available, establishing training, and setting direction.  Coordination
       can span many levels - within each create and utilize project, across a
       set of utilizers, and up to the management of a complete
       "producer-consumer system" of projects.

Specific metrics are needed to manage the creation, support and utilization of reusable software, helping utilizers understand the value of the assets, and helping creators prioritize investments.


In a reuse organization operating according to the above process, there is tension between product development objectives (especially capabilities and schedule) and asset development and evolution (especially long-term reusability and quality). Ideally, all members of an organization have a shared reuse mindset, allowing them to operate from knowledge of the process and desired balance between product and reuse objectives. However, in practice, reuse only succeeds within a structure with separate creator and utilizer teams, and high-level management leadership and support.

I have found that the most effective reuse organization structure has four distinct kinds of teams, corresponding to the process elements shown in figure 1:

One or more creator teams who produce reusable assets to meet the current and future needs of the utilizer teams.

Several utilizer teams who reuse assets to construct products.

A reuse management team, usually led by a single manager, often assisted by a reuse steering committee of managers (shown by an [M]) and other stakeholders from the other teams. They ensure that the overall process proceeds efficiently, that the construction and support of new assets is funded , and that conflicts between the goals and schedules of the different groups are resolved.

A support team manages the assets, provides utilizer support and training, does some maintenance of assets and provides coordinated feedback on problems. They ensure that compatible assets are delivered to meet utilizer needs and assist with some adaptation consistent with reuse objectives.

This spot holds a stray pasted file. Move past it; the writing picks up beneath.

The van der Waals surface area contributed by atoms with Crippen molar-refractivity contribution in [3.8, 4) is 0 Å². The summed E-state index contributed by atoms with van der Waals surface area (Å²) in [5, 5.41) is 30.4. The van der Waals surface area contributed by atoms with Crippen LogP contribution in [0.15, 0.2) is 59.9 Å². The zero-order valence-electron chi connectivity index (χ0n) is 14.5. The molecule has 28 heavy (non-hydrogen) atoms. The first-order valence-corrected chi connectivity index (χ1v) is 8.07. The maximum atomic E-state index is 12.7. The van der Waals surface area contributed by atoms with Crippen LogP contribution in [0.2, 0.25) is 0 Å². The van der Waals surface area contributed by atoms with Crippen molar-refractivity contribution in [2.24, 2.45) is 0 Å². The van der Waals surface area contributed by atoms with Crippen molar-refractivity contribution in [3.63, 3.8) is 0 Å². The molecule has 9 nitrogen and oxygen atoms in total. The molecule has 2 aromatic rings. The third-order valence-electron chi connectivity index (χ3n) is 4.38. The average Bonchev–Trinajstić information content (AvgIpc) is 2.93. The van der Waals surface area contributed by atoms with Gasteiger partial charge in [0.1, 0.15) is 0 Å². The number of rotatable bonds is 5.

This model can be used as a framework to set up your specific reuse organization, merging or embedding some functions into combined teams. We[1,2,6] and others have studied several reuse organizations at HP, AT&T, Verilog and other companies[7]. An analysis of 10 HP reuse organizations discusses in detail specific benefits and risks of four different structures[6]. Each of these is a variant of the 4-team model.

There are several issues that compete as an organizational structure is set up. Each structure favors some stability and connectedness aspect at the expense of some another. The reuse management team and process must be vigilant to ensure appropriate balance. While some structures appear easier to establish initially, they are less effective if their creators and supporters do not have full-time, visible and official responsibility for reusable assets alone.. Ideally, a single manager is able to coordinate interactions between teams. Whether creators and utilizers are in the same organization or not, they need leadership empowered to help meet both product objectives and organization-wide reuse objectives. If the managers of the other teams do not report to the reuse manager, or a manager close to the reuse effort, some other mechanism is needed to resolve priority and conflict issues, and provide funding for asset creation and support.

In one specific HP situation, the creators were a distinct team (the PL "Platform") in one product line organization, PL1. Their targeted utilizers included product teams in PL1, and also product teams in other product line organizations, PL2, PL3 and PL4. Initially, PL1 managers had strongest control over the PL platform team. To remedy the imbalance, senior managers implemented a strategic steering committee, composed of project managers from each stakeholder project in PL1-PL4 and the Platform project. In addition, each product line organization provided staff and funds to the Platform team as a way of paying for the assets and support. (The platform team were both creators and support). Nevertheless, because PL1 managers were not rewarded for Platform reuse results, they periodically redirected the Platform team resources to meet PL1 product needs, at the expense of PL2-PL4 needs.